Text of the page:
Security should be top of mind during Cybersecurity Awareness Month, and every other month.
Often I get asked – “What’s your favorite security control?”
Actually, no one has ever asked that, but if they did, and I was pressed to pick one security control in my arsenal, it would be AC.L2-3.1.6 from the CMMC framework: “Use non-privileged accounts or roles when accessing non-security functions.” Sound confusing? Asking yourself “who cares?” Well, this one little control saved my Mom from getting hacked, even after she did some things she really shouldn’t have done. But more about that story in a bit.
So, what does this control mean? In simple terms, you should ALWAYS have at least two accounts on your computer! By default, many operating systems (e.g., Windows) set up one account that allows you to do everything you would want, including installing software. But having the ability to install software means the user account can make any modifications it wants to your computer, sometimes with only minimal warning.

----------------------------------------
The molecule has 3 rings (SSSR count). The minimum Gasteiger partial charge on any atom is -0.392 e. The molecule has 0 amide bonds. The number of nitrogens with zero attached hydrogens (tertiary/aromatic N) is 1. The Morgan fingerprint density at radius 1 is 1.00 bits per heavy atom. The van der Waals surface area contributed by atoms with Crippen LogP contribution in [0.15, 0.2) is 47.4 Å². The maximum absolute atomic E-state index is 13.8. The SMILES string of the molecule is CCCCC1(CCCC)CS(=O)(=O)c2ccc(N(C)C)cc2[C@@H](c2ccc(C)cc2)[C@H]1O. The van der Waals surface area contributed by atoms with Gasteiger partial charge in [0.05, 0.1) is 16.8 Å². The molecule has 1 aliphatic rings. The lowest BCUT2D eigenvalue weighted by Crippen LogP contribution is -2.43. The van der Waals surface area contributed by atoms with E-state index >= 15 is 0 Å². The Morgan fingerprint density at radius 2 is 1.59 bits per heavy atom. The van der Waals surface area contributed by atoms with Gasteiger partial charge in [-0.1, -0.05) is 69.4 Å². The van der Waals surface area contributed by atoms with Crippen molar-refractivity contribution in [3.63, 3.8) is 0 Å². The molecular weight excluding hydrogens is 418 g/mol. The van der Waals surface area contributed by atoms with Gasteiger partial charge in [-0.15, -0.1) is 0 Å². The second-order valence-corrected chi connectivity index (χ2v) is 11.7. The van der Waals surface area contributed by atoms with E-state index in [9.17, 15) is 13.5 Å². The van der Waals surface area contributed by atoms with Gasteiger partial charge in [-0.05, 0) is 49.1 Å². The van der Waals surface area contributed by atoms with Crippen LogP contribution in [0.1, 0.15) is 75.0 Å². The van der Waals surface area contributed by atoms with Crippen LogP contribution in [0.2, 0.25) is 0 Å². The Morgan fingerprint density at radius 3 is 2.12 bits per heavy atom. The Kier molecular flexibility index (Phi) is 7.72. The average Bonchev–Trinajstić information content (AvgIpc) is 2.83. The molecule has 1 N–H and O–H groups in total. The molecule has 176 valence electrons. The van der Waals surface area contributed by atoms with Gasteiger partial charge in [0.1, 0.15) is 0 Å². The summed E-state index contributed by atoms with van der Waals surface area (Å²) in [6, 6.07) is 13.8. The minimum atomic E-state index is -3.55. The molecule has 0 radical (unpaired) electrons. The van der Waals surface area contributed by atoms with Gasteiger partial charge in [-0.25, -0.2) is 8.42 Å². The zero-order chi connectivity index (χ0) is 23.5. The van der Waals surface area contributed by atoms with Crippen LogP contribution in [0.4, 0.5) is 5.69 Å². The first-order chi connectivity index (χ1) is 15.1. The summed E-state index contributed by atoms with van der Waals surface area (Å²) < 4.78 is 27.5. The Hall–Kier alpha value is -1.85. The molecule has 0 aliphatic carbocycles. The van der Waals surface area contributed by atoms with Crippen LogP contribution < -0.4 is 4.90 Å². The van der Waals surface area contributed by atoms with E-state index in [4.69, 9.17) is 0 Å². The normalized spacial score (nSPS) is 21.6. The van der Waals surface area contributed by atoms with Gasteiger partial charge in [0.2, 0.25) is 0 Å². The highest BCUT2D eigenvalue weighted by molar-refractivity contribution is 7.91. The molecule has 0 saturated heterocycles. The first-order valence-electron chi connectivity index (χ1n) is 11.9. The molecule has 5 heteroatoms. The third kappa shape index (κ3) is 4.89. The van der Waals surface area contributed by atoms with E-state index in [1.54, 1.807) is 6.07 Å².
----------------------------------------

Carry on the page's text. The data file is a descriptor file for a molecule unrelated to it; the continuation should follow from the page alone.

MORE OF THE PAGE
If you’ve been using your computer for a while, create a new user for making changes to your computer, like installing software. In Windows, select the “Change Account Type” button and choose “Administrator.” Then, change your existing user ID to a “Standard User.” Going forward, only login to the Administrator account if you want to make updates or install new software. When using your Standard User account, you will now be required to enter your Administrator password to make changes to your machine.
So, when I got the call that started “Sam, I’ve really messed up and contacted a fake Microsoft support desk,” I knew we were about to test my theory. Mom had allowed them to get all the way to her desktop, add “support” software, and try to run it. An Administrator login prompt popped up, Mom realized what they were about to do was not going to be good for her, and she hung up the phone and called me. Since she was always using a non-privileged (Standard) user, the damage was limited to cleaning up their conferencing software, and her information was safe.
Remember, think before you click! And if you haven’t already, set up a separate Administrator account and always use non-privileged accounts when accessing non-security functions!